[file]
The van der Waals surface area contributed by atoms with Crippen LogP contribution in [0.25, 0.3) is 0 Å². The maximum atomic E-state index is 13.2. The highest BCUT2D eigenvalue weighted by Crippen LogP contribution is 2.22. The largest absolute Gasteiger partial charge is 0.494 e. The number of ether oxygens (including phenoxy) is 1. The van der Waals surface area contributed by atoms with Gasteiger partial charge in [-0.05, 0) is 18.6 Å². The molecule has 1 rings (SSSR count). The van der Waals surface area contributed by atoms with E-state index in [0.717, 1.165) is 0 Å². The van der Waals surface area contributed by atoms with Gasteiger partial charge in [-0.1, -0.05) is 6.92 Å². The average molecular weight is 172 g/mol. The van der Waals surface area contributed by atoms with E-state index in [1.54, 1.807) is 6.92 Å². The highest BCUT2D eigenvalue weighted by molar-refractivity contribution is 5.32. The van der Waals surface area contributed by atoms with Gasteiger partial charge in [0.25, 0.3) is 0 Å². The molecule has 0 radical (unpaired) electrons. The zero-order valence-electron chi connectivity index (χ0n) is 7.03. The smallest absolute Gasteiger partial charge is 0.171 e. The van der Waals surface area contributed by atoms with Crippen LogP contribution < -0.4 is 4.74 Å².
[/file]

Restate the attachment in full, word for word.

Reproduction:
The van der Waals surface area contributed by atoms with Crippen LogP contribution in [0.25, 0.3) is 0 Å². The maximum atomic E-state index is 13.2. The highest BCUT2D eigenvalue weighted by Crippen LogP contribution is 2.22. The largest absolute Gasteiger partial charge is 0.494 e. The number of ether oxygens (including phenoxy) is 1. The van der Waals surface area contributed by atoms with Gasteiger partial charge in [-0.05, 0) is 18.6 Å². The molecule has 1 rings (SSSR count). The van der Waals surface area contributed by atoms with E-state index in [0.717, 1.165) is 0 Å². The van der Waals surface area contributed by atoms with Gasteiger partial charge in [-0.1, -0.05) is 6.92 Å². The average molecular weight is 172 g/mol. The van der Waals surface area contributed by atoms with E-state index in [1.54, 1.807) is 6.92 Å². The highest BCUT2D eigenvalue weighted by molar-refractivity contribution is 5.32. The van der Waals surface area contributed by atoms with Gasteiger partial charge in [0.25, 0.3) is 0 Å². The molecule has 0 radical (unpaired) electrons. The zero-order valence-electron chi connectivity index (χ0n) is 7.03. The smallest absolute Gasteiger partial charge is 0.171 e. The van der Waals surface area contributed by atoms with Crippen LogP contribution < -0.4 is 4.74 Å².